The Conversation Shawn Levy Asked Me To Keep Secret Until After Real Steel Was In Cinemas

When I met and had a chat with director Shawn Levy about Real Steel earlier this year, not many had seen the film yet and it was a long way out from release. He was surprised, then, that I’d had a chance to watch the whole thing, and this – combined with my rolling enthusiasm for some key moments later in the story – spurred our conversation onto things he appeared not to have discussed with journalists or bloggers before.

We got so stuck into a couple of the film’s most crucial moments, and just how they have a powerful effect on the story overall, that pretty much our whole conversation ended up needing SPOILER tags.

As a result, Shawn suggested that I might keep this piece back until after the film was on release. When I injured my arm and then had to farm out transcripts to kindly volunteers, his request ended up being all too easy to observe – and now this post is arriving a few days later than I’d originally hoped. Apologies.

But, finally, here it is. Read on for Shawn’s commentary on what I considered to be two of the very best moments in Real Steel, and how they make the story exactly what it is.

1. When Atom jumps into the air.

Real Steel was never more or less based on the [Richard] Matheson story. It’s always been taking the sport that Matheson envisioned and that desperate protagonist that Matheson drew, that’s always been the case. In that regard, I think we borrow quite a lot from the Matheson story. When I came on, there was a father-son element, but it never really became gratifying. They never really came together. But the biggest new idea that I brought was that, originally, the robot boxing was always controlled by voice or a remote.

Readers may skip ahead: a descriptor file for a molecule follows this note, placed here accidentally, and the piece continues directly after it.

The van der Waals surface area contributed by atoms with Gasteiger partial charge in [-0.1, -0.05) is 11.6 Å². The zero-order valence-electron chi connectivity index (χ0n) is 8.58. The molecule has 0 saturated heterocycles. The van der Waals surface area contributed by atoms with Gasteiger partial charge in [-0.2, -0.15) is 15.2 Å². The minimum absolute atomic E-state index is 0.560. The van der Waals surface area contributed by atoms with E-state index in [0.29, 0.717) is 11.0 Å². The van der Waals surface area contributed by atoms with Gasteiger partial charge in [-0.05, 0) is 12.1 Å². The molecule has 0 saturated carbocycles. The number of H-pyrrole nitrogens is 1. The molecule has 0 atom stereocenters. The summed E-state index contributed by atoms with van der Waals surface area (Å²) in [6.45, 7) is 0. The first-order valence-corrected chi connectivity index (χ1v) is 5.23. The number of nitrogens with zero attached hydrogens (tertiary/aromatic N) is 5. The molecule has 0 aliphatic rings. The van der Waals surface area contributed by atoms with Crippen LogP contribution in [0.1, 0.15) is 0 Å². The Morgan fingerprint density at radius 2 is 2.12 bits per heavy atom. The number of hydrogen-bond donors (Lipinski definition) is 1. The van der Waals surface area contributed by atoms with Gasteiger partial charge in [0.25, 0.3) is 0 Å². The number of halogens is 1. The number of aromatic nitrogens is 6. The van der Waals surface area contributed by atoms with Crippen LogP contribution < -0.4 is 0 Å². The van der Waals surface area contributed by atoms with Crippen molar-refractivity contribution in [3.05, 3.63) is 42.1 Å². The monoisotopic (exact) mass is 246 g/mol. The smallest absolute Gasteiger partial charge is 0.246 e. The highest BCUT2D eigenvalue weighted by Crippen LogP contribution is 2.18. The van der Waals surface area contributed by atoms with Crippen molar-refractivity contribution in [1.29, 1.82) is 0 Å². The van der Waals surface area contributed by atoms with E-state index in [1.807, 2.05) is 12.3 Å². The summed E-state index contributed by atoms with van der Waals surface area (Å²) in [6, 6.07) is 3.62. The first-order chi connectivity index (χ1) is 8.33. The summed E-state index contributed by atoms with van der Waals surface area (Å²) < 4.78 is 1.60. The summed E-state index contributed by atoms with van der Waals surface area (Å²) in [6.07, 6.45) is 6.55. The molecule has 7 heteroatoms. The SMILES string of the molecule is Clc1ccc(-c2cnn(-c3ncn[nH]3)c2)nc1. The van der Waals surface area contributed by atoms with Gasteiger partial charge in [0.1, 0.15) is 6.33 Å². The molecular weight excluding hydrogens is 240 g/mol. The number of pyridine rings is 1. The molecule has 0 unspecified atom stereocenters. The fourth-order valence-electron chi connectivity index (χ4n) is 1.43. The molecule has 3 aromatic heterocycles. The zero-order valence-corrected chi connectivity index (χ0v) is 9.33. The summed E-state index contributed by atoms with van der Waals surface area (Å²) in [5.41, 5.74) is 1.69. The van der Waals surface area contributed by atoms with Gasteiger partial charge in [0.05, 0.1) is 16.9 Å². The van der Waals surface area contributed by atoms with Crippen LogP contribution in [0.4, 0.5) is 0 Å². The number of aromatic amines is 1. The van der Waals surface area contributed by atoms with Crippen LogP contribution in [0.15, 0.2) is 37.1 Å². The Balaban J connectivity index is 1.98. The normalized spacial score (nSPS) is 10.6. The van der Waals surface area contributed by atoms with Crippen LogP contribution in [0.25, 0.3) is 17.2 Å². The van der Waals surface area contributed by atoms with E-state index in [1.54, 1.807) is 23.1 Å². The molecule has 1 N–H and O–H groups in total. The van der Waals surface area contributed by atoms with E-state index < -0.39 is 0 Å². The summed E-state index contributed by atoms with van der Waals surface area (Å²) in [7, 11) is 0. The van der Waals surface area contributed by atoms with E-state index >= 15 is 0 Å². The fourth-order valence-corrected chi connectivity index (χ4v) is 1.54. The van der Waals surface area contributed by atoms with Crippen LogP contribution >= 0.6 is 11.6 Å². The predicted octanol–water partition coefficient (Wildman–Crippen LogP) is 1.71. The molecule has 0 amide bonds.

Yet Atom had a shadow function.

It was completely separate from his fight moves. But I thought that if the movie is about a boy who thinks that a robot is magic but eventually learns it’s his father who has something special in him, we had a way to use that shadow function in a way that is satisfying. I came up with this idea, of Charlie Kenton’s boxing background making this robot unique. I remember reading the script and saying “I know exactly what this needs”

That fucking shot, that up-in-the-air moment where it pays off, I could give you a whole article on just that. When we were editing trailers I said “Don’t use that shot, I want that to be a surprise” but what happened was, every time people saw that shot, that was their favourite shot in the trailer.

I shot it two ways. In one version, Atom does that move on his own. In that version of the movie, we would be confirming that Atom is magic. Some thought we should do that, but I felt that if we do that and confirm that he is magic, the movie loses its wonder and suddenly skews very young, if the robot is doing things on his own.

2. When Atom is sitting alone by the mirror.

Tom Meyer designed Atom. It is a genius design.

The scene where Atom is sitting with the mirrors, which is one of my favourite scenes in the movie, if I added just one more frame to that, Atom actually moves. Some were like “Put it in!” and others were like “No! No! No!”

The camera is moving, but you can’t quite say whether Atom is or is not looking at himself. I like that line being walked. That was a big question and subject of much debate.

It’s essentially cinematic because there’s no words, the robot, the camera move and just Danny Elfman’s music.

The movie we ended up editing flirts with the possibility of consciousness, and neither confirms nor refutes it.

Real Steel is on general release now. Go see it.

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